ottomanMaggie may even get a proper bed which can be put in front of the new radiator!

For the past six months, we have been putting by whatever we can towards the cost of a revamp for our personal comfort to lessen the impact on our remaining savings.
Our first 2015 improvement is the purchase of an over the radiator towel rail for the bathroom. Not to go over the radiator (we only have a small heated hand rail in there) but to hang over the shower door, as towels air so much quicker and better when they are spread out instead of scrunched up hanging on a hook!
radiator hangerThis cost the grand sum of…………….. one pound (though it had to modified a little as it was too long) .

About pensitivity101

I am a retired number cruncher with a vivid imagination and wacky sense of humour which extends to short stories and poetry. I love to cook and am a bit of a dog whisperer as I get on better with them than people sometimes! In November 2020, we lost our beloved Maggie who adopted us as a 7 week old pup in March 2005. We decided to have a photo put on canvas as we had for her predecessor Barney. We now have three pictures of our fur babies on the wall as we found a snapshot of Kizzy, my GSD when Hubby and I first met so had hers done too. On February 24th 2022 we were blessed to find Maya, a 13 week old GSD pup who has made her own place in our hearts. You can follow our training methods, photos and her growth in my blog posts. From 2014 to 2017 'Home' was a 41 foot narrow boat where we made strong friendships both on and off the water. We were close to nature enjoying swan and duck families for neighbours, and it was a fascinating chapter in our lives. We now reside in a small bungalow on the Lincolnshire coast where we have forged new friendships and interests.
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8 Responses to And the day goes on

  1. colinandray says:

    Sounds like some interesting plans there and, as long as your “other half” is comfortable with plumbing jobs, costs shouldn’t be that great should they? 🙂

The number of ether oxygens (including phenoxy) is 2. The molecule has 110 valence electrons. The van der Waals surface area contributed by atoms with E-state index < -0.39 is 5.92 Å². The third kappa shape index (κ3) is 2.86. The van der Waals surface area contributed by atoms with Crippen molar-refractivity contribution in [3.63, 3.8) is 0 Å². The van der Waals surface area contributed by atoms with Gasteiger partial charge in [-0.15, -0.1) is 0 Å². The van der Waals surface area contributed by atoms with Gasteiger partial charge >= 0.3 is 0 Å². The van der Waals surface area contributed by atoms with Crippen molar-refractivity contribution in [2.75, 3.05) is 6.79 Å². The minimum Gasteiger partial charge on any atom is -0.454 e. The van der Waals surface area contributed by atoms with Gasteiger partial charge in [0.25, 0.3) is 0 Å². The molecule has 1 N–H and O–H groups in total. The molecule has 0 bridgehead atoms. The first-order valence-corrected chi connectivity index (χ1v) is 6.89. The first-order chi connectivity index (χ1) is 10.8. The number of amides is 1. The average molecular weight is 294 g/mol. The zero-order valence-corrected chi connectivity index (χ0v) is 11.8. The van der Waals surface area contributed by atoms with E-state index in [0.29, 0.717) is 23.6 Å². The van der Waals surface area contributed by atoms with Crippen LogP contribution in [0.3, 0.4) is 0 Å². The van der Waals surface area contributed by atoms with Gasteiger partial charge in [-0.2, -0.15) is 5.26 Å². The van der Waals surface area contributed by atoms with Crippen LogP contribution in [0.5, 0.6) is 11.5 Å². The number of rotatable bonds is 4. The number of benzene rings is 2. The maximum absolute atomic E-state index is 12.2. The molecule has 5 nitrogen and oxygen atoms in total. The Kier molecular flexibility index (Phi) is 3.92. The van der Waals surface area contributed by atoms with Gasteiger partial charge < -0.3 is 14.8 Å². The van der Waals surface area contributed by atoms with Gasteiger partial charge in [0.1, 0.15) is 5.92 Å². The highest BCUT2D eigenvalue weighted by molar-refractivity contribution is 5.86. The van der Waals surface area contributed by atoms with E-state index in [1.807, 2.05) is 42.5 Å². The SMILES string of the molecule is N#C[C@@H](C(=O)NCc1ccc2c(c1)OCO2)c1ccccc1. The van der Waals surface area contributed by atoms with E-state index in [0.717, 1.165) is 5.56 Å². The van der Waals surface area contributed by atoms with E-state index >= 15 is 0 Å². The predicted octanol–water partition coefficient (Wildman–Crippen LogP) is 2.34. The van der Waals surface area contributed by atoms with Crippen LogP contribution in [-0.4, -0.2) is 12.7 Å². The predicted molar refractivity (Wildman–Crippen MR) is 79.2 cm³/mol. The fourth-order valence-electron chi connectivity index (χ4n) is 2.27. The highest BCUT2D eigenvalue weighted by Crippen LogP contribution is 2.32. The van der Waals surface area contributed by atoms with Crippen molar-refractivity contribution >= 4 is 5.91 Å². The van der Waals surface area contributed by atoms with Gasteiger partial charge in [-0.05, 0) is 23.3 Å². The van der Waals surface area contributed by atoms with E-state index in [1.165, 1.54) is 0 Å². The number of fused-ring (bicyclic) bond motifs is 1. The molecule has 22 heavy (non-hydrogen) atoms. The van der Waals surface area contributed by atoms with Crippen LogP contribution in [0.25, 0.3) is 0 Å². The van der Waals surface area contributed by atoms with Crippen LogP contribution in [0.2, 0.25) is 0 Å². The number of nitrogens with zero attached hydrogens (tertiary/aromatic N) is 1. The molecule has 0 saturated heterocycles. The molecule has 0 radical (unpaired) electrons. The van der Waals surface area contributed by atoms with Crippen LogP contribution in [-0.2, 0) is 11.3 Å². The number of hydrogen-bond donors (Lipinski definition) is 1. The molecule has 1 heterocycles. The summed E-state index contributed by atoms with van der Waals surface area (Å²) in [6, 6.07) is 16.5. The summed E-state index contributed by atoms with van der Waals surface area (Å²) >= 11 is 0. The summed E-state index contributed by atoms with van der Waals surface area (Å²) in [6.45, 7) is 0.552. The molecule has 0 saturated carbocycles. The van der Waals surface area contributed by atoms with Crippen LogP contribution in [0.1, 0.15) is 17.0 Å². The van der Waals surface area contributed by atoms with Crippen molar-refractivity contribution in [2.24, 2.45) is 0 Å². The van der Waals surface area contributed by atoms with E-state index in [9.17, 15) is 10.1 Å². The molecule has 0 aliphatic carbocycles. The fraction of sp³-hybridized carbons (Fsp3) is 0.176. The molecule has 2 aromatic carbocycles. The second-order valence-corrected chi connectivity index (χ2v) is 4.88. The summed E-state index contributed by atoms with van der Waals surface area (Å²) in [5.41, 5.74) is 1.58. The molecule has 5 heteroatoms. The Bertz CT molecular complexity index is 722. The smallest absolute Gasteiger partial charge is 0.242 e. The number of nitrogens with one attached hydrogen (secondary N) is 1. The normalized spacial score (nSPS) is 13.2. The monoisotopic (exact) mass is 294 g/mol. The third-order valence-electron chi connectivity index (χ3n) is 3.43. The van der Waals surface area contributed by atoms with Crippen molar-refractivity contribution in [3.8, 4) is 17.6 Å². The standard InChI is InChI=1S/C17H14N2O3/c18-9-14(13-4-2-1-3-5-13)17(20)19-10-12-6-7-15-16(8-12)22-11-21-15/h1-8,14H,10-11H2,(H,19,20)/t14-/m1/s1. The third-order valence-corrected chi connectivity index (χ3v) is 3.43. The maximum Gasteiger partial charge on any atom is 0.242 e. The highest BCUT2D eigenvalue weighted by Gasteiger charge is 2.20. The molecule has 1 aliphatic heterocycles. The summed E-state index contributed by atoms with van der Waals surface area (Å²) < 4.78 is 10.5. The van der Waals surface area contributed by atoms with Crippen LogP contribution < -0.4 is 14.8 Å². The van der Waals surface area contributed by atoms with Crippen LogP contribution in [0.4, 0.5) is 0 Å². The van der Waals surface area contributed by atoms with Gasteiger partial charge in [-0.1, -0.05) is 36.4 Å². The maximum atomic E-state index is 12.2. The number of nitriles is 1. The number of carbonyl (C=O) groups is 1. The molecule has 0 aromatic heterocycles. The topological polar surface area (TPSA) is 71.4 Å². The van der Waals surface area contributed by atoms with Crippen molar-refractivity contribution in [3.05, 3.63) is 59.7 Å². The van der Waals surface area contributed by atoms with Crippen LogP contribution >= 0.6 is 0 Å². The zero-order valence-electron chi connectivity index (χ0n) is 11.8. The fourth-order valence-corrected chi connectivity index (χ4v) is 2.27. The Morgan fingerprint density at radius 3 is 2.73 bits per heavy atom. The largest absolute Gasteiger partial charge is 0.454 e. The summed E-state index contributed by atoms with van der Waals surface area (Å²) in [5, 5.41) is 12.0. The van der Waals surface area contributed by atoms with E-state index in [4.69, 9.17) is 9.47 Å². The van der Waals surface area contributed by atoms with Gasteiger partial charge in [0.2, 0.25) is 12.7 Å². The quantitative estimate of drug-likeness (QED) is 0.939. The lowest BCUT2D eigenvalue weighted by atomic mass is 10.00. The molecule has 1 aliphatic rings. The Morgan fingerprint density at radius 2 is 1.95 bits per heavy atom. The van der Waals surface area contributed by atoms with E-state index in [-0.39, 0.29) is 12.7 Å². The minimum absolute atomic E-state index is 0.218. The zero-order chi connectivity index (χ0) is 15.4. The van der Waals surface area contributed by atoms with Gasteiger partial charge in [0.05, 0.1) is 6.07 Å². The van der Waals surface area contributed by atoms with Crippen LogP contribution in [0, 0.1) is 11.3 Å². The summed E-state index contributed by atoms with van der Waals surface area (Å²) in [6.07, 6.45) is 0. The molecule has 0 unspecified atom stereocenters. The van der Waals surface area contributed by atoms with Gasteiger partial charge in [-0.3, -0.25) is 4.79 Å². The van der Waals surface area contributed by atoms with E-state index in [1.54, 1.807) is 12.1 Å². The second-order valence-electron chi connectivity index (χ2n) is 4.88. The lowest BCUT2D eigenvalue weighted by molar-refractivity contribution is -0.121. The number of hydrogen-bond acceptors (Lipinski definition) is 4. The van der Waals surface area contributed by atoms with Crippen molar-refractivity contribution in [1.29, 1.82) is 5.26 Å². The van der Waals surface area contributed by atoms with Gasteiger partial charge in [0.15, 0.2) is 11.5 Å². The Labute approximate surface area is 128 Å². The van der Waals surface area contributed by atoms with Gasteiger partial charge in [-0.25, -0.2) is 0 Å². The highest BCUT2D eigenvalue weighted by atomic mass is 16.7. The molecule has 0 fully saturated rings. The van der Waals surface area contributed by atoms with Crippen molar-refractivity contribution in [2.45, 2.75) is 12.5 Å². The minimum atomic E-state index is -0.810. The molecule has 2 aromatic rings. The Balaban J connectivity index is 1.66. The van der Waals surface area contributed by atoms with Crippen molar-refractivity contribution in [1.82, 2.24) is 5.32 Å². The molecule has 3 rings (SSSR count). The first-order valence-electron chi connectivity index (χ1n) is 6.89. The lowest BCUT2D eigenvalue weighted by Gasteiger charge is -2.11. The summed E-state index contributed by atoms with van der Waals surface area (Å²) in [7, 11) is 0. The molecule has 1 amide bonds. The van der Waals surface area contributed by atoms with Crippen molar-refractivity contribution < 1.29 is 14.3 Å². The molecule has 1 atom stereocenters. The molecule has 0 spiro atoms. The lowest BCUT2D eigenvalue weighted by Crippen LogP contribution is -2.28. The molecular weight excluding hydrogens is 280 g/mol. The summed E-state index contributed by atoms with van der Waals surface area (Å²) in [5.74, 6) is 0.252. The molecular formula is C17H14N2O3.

2. scifihammy says:

    Sounds like some good plans you got there 🙂 Look forward to reading about your re-modelling. And I love the little teddies on the sofa 🙂

    • We had loads of teddies, quite a Hug in fact and sadly had to give most of them away. The guys on the sofa are Grandad (my bear that Hubby gave new paws to), Rembrandt (a pilot bear we bought from a store on the Canal bus route on our second visit to Amsterdam which coincided with my first flight) and Wedginald, my bodyguard from my banking days who didn’t like violence and was armed with a water pistol!

  3. I hope remodeling your boat will be less eventful than my house renovations! By the way, I love the pictures of your boat – it looks like you have things set up very nicely already.

    • Been there, done that with the house DIY. I was very good with a sledgehammer, one thump and the whole wall went (it was intended) and it took longer to clear up the rubble.
      We haven’t done anything to the boat this first year, apart from convert the shower into a cupboard, though it can be converted back if necessary. We wanted to see what it was like and then think about improvements to suit us. When we start, entries will follow. 🙂